That he was a great guitarist is a given. For those who did not have the opportunity to see him live all that’s left to hear him by are the numerous records he has put out, and some of the works he has participated in.
My first introduction to him and his style of playing was with the guitar trio with Al Di Meola and John Mclaughlin, Friday Night in San Francisco, back in high school. That was about 20 years ago. Back then, I simply thought that he was a monster. How could anyone play that fast without a pick?
My fascination, and continuing love for flamenco music started and continues to this day because of his guitar style. In fact, I grew up knowing only him among flamenco artists. But as more and more flamenco guitarists became noticed, no doubt in no small part due to his influence, I not only got exposed to other great sounds, but I realized just how wide and how big an influence he really was, and is.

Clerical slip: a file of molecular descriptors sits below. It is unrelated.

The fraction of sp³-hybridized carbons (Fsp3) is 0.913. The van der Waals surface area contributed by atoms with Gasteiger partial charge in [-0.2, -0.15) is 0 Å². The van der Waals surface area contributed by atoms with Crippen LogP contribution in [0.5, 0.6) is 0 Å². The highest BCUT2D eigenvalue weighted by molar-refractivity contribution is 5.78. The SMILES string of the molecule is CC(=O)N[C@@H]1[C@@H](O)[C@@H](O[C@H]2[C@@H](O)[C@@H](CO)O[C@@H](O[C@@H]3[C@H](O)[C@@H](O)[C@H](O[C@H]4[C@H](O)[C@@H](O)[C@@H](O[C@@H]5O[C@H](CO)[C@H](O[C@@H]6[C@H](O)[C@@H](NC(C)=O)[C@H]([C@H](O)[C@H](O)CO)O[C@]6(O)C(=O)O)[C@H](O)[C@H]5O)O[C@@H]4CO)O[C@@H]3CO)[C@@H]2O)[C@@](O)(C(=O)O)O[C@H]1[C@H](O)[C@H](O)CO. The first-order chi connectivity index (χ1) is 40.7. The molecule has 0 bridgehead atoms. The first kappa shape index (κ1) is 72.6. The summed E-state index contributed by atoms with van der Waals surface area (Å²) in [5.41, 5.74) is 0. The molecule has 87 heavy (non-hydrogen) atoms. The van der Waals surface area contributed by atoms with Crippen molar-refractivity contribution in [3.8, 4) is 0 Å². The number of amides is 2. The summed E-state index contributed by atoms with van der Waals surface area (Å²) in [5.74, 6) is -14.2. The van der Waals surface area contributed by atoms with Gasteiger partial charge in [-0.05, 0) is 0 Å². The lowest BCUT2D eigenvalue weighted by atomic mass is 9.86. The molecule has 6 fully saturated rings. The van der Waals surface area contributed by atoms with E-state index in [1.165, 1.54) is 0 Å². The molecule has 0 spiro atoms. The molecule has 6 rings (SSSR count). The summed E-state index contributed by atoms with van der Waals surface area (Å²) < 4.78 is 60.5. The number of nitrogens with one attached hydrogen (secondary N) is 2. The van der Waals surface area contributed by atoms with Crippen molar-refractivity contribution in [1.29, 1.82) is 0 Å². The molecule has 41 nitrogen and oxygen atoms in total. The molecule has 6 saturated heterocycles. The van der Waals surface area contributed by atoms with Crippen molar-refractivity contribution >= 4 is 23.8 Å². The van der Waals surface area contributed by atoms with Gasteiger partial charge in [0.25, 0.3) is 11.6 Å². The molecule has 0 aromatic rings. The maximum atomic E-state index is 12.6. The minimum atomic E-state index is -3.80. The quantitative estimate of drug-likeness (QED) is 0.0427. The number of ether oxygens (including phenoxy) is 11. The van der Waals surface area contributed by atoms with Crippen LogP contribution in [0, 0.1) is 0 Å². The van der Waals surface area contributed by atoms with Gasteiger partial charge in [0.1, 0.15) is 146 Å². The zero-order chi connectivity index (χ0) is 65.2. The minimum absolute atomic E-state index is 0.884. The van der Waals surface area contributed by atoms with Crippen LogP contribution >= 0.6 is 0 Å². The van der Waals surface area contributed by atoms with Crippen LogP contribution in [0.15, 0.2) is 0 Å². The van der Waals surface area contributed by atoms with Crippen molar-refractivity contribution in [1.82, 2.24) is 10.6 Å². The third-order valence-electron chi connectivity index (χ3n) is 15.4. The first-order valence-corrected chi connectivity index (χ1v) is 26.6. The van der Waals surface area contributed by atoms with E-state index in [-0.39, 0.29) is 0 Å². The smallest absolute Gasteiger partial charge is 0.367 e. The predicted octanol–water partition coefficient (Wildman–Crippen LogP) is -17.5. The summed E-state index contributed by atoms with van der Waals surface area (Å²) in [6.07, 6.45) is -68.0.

I think fellow flamenco guitarist Manolo Sanlucar said it best in a Youtube interview video: “Those who know nothing about flamenco adore him, and those who do, worship him.”
He is credited as the first to truly bring flamenco to the world stage, and to expand the role of the flamenco guitar as a solo instrument. Yet he kept faithful to the rhythms and the accompaniment role which are fundamental in making flamenco what it is.
And I almost tore apart my own guitar while listening to him play his. Hahaha.
Vaya con Dios, Paco.